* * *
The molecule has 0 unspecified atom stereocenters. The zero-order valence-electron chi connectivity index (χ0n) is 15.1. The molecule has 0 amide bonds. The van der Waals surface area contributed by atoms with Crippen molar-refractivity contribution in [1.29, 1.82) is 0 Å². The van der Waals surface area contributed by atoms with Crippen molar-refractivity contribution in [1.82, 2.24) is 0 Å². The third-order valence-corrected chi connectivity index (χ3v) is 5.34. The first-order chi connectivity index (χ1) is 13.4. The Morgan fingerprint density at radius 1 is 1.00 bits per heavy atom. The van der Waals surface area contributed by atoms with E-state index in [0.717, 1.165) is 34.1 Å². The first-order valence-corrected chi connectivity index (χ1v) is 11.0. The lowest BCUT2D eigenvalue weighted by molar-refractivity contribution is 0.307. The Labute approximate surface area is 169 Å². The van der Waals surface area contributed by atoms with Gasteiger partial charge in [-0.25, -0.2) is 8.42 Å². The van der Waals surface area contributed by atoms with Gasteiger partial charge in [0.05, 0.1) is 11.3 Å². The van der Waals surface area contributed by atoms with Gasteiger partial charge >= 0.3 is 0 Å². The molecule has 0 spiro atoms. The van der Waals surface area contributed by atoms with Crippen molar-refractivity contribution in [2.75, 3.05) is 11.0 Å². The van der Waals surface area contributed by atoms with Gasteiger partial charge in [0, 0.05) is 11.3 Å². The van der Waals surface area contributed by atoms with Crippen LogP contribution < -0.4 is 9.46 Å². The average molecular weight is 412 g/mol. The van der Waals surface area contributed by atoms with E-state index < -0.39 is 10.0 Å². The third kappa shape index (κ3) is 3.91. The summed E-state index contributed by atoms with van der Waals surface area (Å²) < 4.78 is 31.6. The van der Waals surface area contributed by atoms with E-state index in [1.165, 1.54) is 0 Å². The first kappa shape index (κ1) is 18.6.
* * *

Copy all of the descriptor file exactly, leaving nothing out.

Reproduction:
The molecule has 0 unspecified atom stereocenters. The zero-order valence-electron chi connectivity index (χ0n) is 15.1. The molecule has 0 amide bonds. The van der Waals surface area contributed by atoms with Crippen molar-refractivity contribution in [1.29, 1.82) is 0 Å². The van der Waals surface area contributed by atoms with Crippen molar-refractivity contribution in [1.82, 2.24) is 0 Å². The third-order valence-corrected chi connectivity index (χ3v) is 5.34. The first-order chi connectivity index (χ1) is 13.4. The Morgan fingerprint density at radius 1 is 1.00 bits per heavy atom. The van der Waals surface area contributed by atoms with E-state index in [0.717, 1.165) is 34.1 Å². The first-order valence-corrected chi connectivity index (χ1v) is 11.0. The lowest BCUT2D eigenvalue weighted by molar-refractivity contribution is 0.307. The Labute approximate surface area is 169 Å². The van der Waals surface area contributed by atoms with Gasteiger partial charge in [-0.25, -0.2) is 8.42 Å². The van der Waals surface area contributed by atoms with Gasteiger partial charge in [0.05, 0.1) is 11.3 Å². The van der Waals surface area contributed by atoms with Gasteiger partial charge >= 0.3 is 0 Å². The molecule has 0 spiro atoms. The van der Waals surface area contributed by atoms with Crippen molar-refractivity contribution in [2.75, 3.05) is 11.0 Å². The van der Waals surface area contributed by atoms with Gasteiger partial charge in [0, 0.05) is 11.3 Å². The van der Waals surface area contributed by atoms with Crippen LogP contribution < -0.4 is 9.46 Å². The average molecular weight is 412 g/mol. The van der Waals surface area contributed by atoms with E-state index < -0.39 is 10.0 Å². The third kappa shape index (κ3) is 3.91. The summed E-state index contributed by atoms with van der Waals surface area (Å²) < 4.78 is 31.6. The van der Waals surface area contributed by atoms with E-state index in [1.165, 1.54) is 0 Å². The first kappa shape index (κ1) is 18.6.